Tommy Stinson finds satisfaction in reviving Bash & Pop


Originally Published on:
by: Bob Mehr, USA TODAY NETWORK – Tennessee

Tommy Stinson knows a thing or two about bands.

At the tender age of 12 he helped found alternative rock icons the Replacements, playing with them for a dozen years. Later, he would serve as Axl Rose’s musical lieutenant in the revamped Guns N’ Roses for 18 years, as well as manning the bass for Soul Asylum off and on for a decade. In between Stinson fronted his own outfits, Bash & Pop and Perfect. Roughly speaking, Stinson has spent 80 percent of his 50 years on earth playing in a rock and roll group of one kind of another.

“Dude … when you put it like that it sounds terrifying,” laughs Stinson. Bash & Pop to Play The High Watt May 24


Originally Published on:
by: Philip Obenschain

Following the 1991 disbandment of punk greats the Replacements (who briefly returned a few years back, before fizzling out once more in 2015), and several years before his near two-decade tenure in Guns ‘N Roses (which only came to an end when the group’s classic lineup mounted a reunion last year), the great Tommy Stinson briefly fronted a pop rock project called Bash & Pop, whose debut album, 1993’s Friday Night Is Killing Me, came in the middle of their all too short two-year run. Stinson, better known as a bassist in his bigger bands, though an adept vocalist and guitarist in his own right, would go on to form similar and also short-lived project Perfect right after, before the GnR gig and some intermittent solo albums. Concert Picks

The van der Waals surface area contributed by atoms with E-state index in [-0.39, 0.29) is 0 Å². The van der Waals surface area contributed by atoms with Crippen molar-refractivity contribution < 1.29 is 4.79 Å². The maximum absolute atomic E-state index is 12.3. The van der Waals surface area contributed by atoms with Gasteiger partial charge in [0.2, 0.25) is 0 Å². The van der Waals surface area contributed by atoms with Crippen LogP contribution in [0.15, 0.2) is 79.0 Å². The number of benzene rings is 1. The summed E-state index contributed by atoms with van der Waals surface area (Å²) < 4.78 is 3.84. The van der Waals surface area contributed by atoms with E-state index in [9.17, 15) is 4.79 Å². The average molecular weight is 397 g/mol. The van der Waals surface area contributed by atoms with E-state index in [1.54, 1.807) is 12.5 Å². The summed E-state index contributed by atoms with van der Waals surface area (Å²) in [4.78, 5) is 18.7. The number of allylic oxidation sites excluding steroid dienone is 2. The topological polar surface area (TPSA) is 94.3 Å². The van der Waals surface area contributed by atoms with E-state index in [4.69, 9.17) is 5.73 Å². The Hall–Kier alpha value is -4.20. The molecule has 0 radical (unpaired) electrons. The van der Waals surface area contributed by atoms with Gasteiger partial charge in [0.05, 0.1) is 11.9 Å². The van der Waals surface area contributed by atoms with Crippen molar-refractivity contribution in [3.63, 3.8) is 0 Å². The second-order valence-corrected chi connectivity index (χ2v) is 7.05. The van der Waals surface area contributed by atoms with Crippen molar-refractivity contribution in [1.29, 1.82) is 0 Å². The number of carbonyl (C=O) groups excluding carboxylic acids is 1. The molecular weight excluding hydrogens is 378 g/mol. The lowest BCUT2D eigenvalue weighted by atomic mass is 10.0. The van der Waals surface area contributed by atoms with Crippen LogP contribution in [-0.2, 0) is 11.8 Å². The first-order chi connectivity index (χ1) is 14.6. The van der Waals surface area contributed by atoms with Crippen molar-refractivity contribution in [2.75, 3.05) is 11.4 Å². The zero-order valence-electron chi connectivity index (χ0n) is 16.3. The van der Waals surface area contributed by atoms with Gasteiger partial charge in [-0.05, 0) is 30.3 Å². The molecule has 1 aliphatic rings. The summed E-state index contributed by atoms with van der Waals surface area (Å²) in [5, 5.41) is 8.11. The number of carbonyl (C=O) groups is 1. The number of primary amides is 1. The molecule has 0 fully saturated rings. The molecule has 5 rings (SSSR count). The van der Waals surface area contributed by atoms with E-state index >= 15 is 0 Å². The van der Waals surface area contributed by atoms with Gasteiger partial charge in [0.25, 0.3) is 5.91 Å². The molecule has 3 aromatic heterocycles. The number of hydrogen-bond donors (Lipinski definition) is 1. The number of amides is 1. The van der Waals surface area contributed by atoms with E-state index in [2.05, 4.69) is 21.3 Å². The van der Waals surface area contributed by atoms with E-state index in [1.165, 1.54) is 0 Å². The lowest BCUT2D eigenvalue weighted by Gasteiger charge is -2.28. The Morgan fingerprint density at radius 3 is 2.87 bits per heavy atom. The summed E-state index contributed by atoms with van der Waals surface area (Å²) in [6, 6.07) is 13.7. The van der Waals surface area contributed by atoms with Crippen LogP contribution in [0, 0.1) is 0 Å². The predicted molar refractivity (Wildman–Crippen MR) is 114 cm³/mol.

Originally Published on:
By Matthew Moyer

Bash & Pop
What Tommy did next. Post-Replacements, pre-Guns N’ Roses musical outlet for bass-basher Tommy Stinson hits the road again. 7 p.m. Monday, May 22, at the Social, $16-$18 Critics’ Pick Bash & Pop


Originally Published on:

Far too often, there’s a fine line between workmanlike and dull, but that is most certainly not the case with Replacements bassist Tommy Stinson. In fact, you’d be hard-pressed to find a more energetic brand of hard-charging, meat-and-potatoes rock ’n’ roll than what Stinson delivers with the new incarnation of Bash & Pop. Stinson didn’t achieve the band chemistry he was striving for when he first formed Bash & Pop in 1992 after The Replacements’ (first) demise, but this time, the 50-year-old spark plug hits the bullseye. Stinson’s latest bandmates — Hold Steady gunslinger Steve Selvidge, Mighty Mighty Bosstones drummer Joe Sirois and bassist Justin “Carl” Perkins — match his energy while also keeping him grounded. Even when the music starts to go off the rails, it never quite falls apart — no small feat, especially under the weight of Stinson’s legend. But Bash & Pop makes it look easy, both shrugging off and honoring the past with irresistible verve.